MSc Thesis: 3D Thermobaric Modelling of Central Spitsbergen - Implications for Gas Hydrate Occurrence

Peter Betlem successfully defended his master's thesis


REYKJAVIK, June 11 - Last month, MSc in Sustainable Energy, Peter Betlem has successfully defended his master’s thesis project in the 3D thermobaric modelling of Central Spitsbergen and the implications for gas hydrate occurrence. For his project, Peter had the opportunity to collaborate and visit The University Centre in Svalbard (UNIS), located in Longyearbyen, Norway. His work was supervised by Kim Senger from UNIS, and Einar Jón Ásbjörnsson and Juliet Newson from Reykjavik University.

Peter explained that the high arctic has been the main casualty of anthropogenic climate change and is very sensitive to climate change, compared to many places in the world. This forms as the impetus for Peter’s thesis project. Due to the accelerated arctic warming, more permafrost are thawed and this process releases potent greenhouse gases. As a result, there are high concentrations of permafrost carbon pools in the arctic, which contain more amount of methane than many other places. 

Peter further explained that gas hydrates are various gas molecules, such as methane, that are surrounded by water molecule cages. Peter concentrated his master thesis on Spitsbergen as there is a high potential for gas hydrates in the onshore central Spitsbergen, Svalbard. Even though the arctic is considered to contain a vast potential of hydrocarbons, the stability of gas hydrates in the permafrost setting is compromised by climate change. Additionally, the release of even a small amount of the permafrost-assiciated hydrates is potentially hazardous. His research is useful because it can be used not only for climate research, but also for renewable energy and sequestration research. During his project, Peter quantified Svalbard’s gas hydrate potential compared to other polar regions, such as Russia, Alaska and Arctic Canada. The outcome of his study is the assessment of the gas hydrate stability zone (GHSZ) for central Spitsbergen.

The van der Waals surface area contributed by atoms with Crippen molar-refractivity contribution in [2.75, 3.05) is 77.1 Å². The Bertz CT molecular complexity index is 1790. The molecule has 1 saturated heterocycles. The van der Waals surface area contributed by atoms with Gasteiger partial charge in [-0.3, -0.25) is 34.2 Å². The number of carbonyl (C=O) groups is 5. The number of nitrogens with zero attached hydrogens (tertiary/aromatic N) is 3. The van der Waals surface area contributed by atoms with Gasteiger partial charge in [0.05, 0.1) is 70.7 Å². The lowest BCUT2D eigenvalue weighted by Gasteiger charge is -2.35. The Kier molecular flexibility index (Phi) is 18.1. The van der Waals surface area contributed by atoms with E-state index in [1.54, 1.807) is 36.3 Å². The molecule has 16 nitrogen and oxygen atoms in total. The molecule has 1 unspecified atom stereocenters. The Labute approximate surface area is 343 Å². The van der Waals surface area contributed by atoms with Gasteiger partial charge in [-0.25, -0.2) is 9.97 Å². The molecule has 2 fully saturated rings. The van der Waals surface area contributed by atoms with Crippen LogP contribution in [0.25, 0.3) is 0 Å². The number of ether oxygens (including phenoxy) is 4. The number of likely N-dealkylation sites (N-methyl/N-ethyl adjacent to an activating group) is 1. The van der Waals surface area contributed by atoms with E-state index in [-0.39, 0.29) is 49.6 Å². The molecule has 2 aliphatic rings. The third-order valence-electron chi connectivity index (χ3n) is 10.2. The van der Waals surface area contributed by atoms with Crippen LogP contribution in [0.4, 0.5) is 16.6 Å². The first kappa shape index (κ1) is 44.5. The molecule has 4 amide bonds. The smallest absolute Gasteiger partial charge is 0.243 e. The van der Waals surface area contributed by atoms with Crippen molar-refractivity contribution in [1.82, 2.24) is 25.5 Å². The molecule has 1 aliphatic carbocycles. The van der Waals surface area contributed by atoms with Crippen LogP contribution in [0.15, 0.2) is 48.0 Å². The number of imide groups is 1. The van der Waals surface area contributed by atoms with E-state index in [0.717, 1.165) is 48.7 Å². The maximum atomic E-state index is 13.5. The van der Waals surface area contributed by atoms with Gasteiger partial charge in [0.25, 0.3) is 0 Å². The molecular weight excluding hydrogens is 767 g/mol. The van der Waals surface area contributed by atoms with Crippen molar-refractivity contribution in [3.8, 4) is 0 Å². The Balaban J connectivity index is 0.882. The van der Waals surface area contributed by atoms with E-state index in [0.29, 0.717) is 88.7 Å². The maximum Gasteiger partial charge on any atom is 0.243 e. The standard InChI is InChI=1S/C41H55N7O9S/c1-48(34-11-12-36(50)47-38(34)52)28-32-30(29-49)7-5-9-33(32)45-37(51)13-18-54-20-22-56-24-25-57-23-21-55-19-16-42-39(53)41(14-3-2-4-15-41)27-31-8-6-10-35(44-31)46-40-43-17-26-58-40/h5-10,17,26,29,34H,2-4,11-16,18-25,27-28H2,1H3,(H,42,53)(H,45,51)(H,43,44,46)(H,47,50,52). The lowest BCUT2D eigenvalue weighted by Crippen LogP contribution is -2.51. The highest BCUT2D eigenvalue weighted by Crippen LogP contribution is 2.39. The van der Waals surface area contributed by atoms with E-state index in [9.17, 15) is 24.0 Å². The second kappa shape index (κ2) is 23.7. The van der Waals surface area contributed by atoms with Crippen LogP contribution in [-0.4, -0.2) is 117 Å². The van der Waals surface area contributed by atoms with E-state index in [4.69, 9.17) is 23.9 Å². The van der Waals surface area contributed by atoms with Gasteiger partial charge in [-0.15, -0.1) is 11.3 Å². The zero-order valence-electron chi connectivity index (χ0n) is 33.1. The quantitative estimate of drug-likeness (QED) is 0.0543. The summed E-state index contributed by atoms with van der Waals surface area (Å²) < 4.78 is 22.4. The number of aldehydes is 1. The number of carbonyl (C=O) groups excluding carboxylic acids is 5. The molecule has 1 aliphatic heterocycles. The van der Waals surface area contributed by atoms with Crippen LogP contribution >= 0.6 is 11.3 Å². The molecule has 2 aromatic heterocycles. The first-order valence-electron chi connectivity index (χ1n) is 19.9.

To do this, peter studied various data, such as the boreholes and geophysical data, chemical analyses, bathymetry, Digital Elevation Models (DEM) and temperature models. Although there are variations in local temperature and pressure, Peter found a strong correlation between GHSZ and base permafrost. On the regional scale, the vertical extent of the GHSZ is most pronounced in areas with thick layers of permafrost, such as the highlands and mountains. On the other hand, the lateral extent of the GHSZ is affected by trends governing surface and subsurface thermobaric conditions. Peter concluded that gas hydrate accumulations are hence, likely to occur within the study area. To read more about Peter’s work, please click on the following link .

Congratulations, Peter on an excellent thesis!


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